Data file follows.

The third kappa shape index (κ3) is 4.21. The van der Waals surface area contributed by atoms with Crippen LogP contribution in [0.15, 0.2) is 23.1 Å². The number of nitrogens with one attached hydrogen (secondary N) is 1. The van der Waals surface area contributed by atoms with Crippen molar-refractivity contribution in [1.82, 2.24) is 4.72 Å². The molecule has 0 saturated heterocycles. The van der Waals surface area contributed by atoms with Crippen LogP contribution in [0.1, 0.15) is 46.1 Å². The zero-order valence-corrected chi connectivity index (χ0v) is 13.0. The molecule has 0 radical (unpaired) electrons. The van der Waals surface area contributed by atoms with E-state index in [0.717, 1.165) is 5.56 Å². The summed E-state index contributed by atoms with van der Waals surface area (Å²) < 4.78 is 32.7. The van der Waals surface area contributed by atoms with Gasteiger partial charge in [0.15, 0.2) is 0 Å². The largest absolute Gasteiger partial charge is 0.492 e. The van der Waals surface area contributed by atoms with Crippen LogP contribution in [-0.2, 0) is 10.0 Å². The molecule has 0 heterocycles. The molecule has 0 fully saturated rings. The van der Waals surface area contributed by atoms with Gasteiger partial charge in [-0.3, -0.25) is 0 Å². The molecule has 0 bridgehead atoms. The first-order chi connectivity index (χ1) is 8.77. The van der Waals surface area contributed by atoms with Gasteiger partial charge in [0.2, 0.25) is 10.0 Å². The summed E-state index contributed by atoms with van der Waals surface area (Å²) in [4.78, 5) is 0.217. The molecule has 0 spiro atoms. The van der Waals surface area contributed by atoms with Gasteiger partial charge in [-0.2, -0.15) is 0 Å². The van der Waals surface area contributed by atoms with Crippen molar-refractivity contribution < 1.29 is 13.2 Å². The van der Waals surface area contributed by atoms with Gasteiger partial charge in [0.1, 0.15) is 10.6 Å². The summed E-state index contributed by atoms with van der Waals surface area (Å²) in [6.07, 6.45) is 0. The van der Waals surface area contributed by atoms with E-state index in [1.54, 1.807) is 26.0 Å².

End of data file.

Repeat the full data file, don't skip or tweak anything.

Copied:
The third kappa shape index (κ3) is 4.21. The van der Waals surface area contributed by atoms with Crippen LogP contribution in [0.15, 0.2) is 23.1 Å². The number of nitrogens with one attached hydrogen (secondary N) is 1. The van der Waals surface area contributed by atoms with Crippen molar-refractivity contribution in [1.82, 2.24) is 4.72 Å². The molecule has 0 saturated heterocycles. The van der Waals surface area contributed by atoms with Crippen LogP contribution in [0.1, 0.15) is 46.1 Å². The zero-order valence-corrected chi connectivity index (χ0v) is 13.0. The molecule has 0 radical (unpaired) electrons. The van der Waals surface area contributed by atoms with E-state index in [0.717, 1.165) is 5.56 Å². The summed E-state index contributed by atoms with van der Waals surface area (Å²) < 4.78 is 32.7. The van der Waals surface area contributed by atoms with Gasteiger partial charge in [0.15, 0.2) is 0 Å². The largest absolute Gasteiger partial charge is 0.492 e. The van der Waals surface area contributed by atoms with Crippen LogP contribution in [-0.2, 0) is 10.0 Å². The molecule has 0 heterocycles. The molecule has 0 fully saturated rings. The van der Waals surface area contributed by atoms with Gasteiger partial charge in [-0.3, -0.25) is 0 Å². The molecule has 0 bridgehead atoms. The first-order chi connectivity index (χ1) is 8.77. The van der Waals surface area contributed by atoms with Gasteiger partial charge in [0.2, 0.25) is 10.0 Å². The summed E-state index contributed by atoms with van der Waals surface area (Å²) in [4.78, 5) is 0.217. The molecule has 0 spiro atoms. The van der Waals surface area contributed by atoms with Gasteiger partial charge in [-0.2, -0.15) is 0 Å². The van der Waals surface area contributed by atoms with Crippen molar-refractivity contribution < 1.29 is 13.2 Å². The van der Waals surface area contributed by atoms with Gasteiger partial charge in [0.1, 0.15) is 10.6 Å². The summed E-state index contributed by atoms with van der Waals surface area (Å²) in [6.07, 6.45) is 0. The van der Waals surface area contributed by atoms with E-state index in [1.54, 1.807) is 26.0 Å².